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Run for your mental wellbeing

Run for your mental wellbeing

It’s estimated that 25% of the population suffer from mental health issues, one fifth of which are adults affected by depression.

Studies by the University College London shows that exercising 3 times a week can lower the risk of depression by 16%.

Running is a great way to get into exercise: it’s full of both physical and mental health benefits as well as one of the most effective ways to burn calories.  And you can do it anywhere –  on the treadmill in the gym, or outside.

Reduces anxiety

As well as being a good distraction from wandering thoughts, running releases endorphins which are a natural anti-depressant. It reduces anxiety and anxiety sensitivity such as panic attacks.

Improves sleep quality

It is well known that sleep deprivation can affect our thought processes, the way we cope with situations and also worsen the symptoms of depression. Regular exercise improves sleep quality and helps your brain to set regular sleep cycles.

Helps with social interaction

By joining a local running group or even running at the gym, being among other like-minded individuals is a good opportunity to make friends who in turn, can offer both social and moral support. It can also help to reduce anxiety in other challenging situations.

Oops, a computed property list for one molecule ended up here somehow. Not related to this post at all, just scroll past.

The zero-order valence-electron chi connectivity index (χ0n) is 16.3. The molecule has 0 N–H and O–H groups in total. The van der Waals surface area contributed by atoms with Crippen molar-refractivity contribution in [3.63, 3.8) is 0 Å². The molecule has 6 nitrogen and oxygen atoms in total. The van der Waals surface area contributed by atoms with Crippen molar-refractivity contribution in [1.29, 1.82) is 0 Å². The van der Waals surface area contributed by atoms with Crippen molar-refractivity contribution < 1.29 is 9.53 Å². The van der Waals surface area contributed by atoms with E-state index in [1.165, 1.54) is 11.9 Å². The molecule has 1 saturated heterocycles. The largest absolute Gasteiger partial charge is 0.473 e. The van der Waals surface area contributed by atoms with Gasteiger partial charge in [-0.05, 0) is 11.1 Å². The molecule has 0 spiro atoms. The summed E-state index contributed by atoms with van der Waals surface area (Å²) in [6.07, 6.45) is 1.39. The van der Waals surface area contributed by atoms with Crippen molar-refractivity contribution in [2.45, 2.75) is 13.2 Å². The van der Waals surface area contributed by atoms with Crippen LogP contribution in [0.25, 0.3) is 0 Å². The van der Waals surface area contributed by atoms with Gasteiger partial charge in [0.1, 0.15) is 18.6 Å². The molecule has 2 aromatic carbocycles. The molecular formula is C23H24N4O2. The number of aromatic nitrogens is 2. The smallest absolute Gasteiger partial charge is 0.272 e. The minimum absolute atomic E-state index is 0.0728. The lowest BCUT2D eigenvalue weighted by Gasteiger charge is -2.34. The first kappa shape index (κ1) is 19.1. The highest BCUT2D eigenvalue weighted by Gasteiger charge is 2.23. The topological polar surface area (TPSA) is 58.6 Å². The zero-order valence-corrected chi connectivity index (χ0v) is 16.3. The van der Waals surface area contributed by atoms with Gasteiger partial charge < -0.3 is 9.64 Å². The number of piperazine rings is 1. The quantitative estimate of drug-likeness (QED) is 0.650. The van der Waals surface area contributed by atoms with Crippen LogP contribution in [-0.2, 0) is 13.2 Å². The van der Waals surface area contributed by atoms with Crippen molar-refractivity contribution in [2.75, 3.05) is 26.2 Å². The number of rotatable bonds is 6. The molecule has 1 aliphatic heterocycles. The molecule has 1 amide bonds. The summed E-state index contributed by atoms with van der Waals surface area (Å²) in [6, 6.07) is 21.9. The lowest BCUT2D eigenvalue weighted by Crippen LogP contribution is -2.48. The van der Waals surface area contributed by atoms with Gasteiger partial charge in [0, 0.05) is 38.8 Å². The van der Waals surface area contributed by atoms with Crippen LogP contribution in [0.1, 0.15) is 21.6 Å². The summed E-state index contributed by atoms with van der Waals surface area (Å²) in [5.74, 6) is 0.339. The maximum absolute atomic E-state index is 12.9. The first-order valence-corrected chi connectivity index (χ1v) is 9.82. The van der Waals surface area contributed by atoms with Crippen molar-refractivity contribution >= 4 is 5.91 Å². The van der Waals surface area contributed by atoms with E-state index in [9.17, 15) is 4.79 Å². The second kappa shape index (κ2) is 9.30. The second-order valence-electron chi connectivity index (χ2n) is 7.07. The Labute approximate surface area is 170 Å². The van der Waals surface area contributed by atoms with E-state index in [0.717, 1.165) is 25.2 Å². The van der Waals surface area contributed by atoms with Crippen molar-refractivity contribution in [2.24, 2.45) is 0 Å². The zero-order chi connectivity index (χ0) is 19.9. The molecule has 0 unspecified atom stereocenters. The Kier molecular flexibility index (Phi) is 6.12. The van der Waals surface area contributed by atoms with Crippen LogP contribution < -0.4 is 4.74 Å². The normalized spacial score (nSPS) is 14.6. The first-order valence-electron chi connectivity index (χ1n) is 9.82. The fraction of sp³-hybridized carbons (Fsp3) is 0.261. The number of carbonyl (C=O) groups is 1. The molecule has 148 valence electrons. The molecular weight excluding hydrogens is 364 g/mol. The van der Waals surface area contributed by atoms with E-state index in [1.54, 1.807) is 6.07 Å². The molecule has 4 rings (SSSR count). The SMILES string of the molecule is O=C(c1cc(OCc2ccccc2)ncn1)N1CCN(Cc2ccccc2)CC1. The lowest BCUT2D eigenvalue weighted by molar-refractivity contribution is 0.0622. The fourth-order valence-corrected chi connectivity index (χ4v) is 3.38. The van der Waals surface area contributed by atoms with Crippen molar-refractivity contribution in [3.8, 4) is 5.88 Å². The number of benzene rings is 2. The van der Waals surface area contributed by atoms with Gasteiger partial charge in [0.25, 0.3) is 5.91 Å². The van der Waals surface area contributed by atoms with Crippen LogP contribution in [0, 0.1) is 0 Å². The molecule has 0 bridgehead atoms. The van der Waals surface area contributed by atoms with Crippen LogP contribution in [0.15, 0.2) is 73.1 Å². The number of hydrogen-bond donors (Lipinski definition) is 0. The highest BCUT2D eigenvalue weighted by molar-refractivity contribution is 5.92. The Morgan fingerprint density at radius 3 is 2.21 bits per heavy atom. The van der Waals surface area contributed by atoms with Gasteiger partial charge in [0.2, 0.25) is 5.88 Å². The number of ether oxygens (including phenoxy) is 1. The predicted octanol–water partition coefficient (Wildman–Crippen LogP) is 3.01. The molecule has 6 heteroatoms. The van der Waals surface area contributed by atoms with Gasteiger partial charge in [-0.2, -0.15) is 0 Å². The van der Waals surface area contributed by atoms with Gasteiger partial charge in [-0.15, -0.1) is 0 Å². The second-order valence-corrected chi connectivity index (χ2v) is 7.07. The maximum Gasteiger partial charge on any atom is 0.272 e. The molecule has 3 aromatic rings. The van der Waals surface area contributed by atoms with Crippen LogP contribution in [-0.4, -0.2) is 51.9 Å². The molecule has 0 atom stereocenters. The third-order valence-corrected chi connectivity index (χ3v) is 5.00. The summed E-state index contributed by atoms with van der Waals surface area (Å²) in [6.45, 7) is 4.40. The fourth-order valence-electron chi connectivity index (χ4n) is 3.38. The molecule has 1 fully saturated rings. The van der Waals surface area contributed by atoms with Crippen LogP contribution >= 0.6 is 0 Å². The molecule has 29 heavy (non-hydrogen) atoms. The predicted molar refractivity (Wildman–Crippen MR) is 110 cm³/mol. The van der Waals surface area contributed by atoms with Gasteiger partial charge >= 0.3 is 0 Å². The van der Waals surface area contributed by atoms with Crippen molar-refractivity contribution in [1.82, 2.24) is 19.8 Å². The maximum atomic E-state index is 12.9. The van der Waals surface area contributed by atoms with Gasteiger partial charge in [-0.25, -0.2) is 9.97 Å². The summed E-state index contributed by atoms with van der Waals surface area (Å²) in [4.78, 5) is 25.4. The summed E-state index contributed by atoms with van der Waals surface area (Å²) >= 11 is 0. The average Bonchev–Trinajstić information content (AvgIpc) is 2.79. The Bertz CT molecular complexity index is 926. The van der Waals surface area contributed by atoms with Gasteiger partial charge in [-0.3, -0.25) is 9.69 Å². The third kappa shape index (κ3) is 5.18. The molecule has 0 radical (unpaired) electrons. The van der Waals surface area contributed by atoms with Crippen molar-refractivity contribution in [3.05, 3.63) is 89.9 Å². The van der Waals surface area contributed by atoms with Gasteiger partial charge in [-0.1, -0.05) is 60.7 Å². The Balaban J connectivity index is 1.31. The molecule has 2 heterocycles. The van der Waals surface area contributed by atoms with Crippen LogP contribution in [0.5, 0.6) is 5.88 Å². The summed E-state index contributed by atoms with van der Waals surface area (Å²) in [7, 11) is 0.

Research shows that by setting daily, weekly and monthly goals you can help reduce depression as it gives a purpose to your time structure. Running offers many types of goal setting, whether it’s aiming to complete your local Parkrun, run laps around the park without stopping or set a new personal best.

Boosts confidence

Running and exercise in general, are a great way to grow confidence, often described as feeling empowered. Losing weight is a natural occurrence with exercise, thus boosting our body image and self-esteem but be careful, it’s addictive!

the author

Lauren Gregory

Lauren is a keen endurance athlete and qualified Personal Trainer. She has many long distance races and half marathons under her belt. Recently Lauren ran the Race to the Stones, the UK's largest ultra marathon - 100 kilometers no less - which in turn has ignited her love for trail running. Lauren works hard on core conditioning and believes this is key to being a strong endurance athlete. Lauren heads up a ladies-only running group and is a big advocate of the Couch to 5km programme.